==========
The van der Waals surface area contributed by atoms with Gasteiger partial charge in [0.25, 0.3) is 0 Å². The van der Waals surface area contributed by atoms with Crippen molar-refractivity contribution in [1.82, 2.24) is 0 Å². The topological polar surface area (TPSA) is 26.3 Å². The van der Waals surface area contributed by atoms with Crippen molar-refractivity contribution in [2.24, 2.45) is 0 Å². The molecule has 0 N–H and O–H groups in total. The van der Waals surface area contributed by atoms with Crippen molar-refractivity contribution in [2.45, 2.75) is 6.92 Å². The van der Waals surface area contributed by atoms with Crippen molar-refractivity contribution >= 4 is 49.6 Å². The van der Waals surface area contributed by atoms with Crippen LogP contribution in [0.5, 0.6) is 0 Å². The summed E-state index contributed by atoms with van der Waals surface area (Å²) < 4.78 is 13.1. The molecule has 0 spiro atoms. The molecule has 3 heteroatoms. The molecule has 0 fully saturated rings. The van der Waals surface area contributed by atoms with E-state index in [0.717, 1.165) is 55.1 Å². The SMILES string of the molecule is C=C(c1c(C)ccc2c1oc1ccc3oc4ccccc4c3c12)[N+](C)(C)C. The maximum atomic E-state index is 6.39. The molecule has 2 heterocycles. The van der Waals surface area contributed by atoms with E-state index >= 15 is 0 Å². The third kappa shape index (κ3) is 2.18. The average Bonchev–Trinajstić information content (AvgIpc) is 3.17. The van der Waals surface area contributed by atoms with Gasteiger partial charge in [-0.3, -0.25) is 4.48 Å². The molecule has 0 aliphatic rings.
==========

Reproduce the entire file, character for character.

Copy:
The van der Waals surface area contributed by atoms with Gasteiger partial charge in [0.25, 0.3) is 0 Å². The van der Waals surface area contributed by atoms with Crippen molar-refractivity contribution in [1.82, 2.24) is 0 Å². The topological polar surface area (TPSA) is 26.3 Å². The van der Waals surface area contributed by atoms with Crippen molar-refractivity contribution in [2.24, 2.45) is 0 Å². The molecule has 0 N–H and O–H groups in total. The van der Waals surface area contributed by atoms with Crippen molar-refractivity contribution in [2.45, 2.75) is 6.92 Å². The van der Waals surface area contributed by atoms with Crippen molar-refractivity contribution >= 4 is 49.6 Å². The van der Waals surface area contributed by atoms with Crippen LogP contribution in [0.5, 0.6) is 0 Å². The summed E-state index contributed by atoms with van der Waals surface area (Å²) < 4.78 is 13.1. The molecule has 0 spiro atoms. The molecule has 3 heteroatoms. The molecule has 0 fully saturated rings. The van der Waals surface area contributed by atoms with E-state index in [0.717, 1.165) is 55.1 Å². The SMILES string of the molecule is C=C(c1c(C)ccc2c1oc1ccc3oc4ccccc4c3c12)[N+](C)(C)C. The maximum atomic E-state index is 6.39. The molecule has 2 heterocycles. The van der Waals surface area contributed by atoms with E-state index >= 15 is 0 Å². The third kappa shape index (κ3) is 2.18. The average Bonchev–Trinajstić information content (AvgIpc) is 3.17. The van der Waals surface area contributed by atoms with Gasteiger partial charge in [-0.3, -0.25) is 4.48 Å². The molecule has 0 aliphatic rings.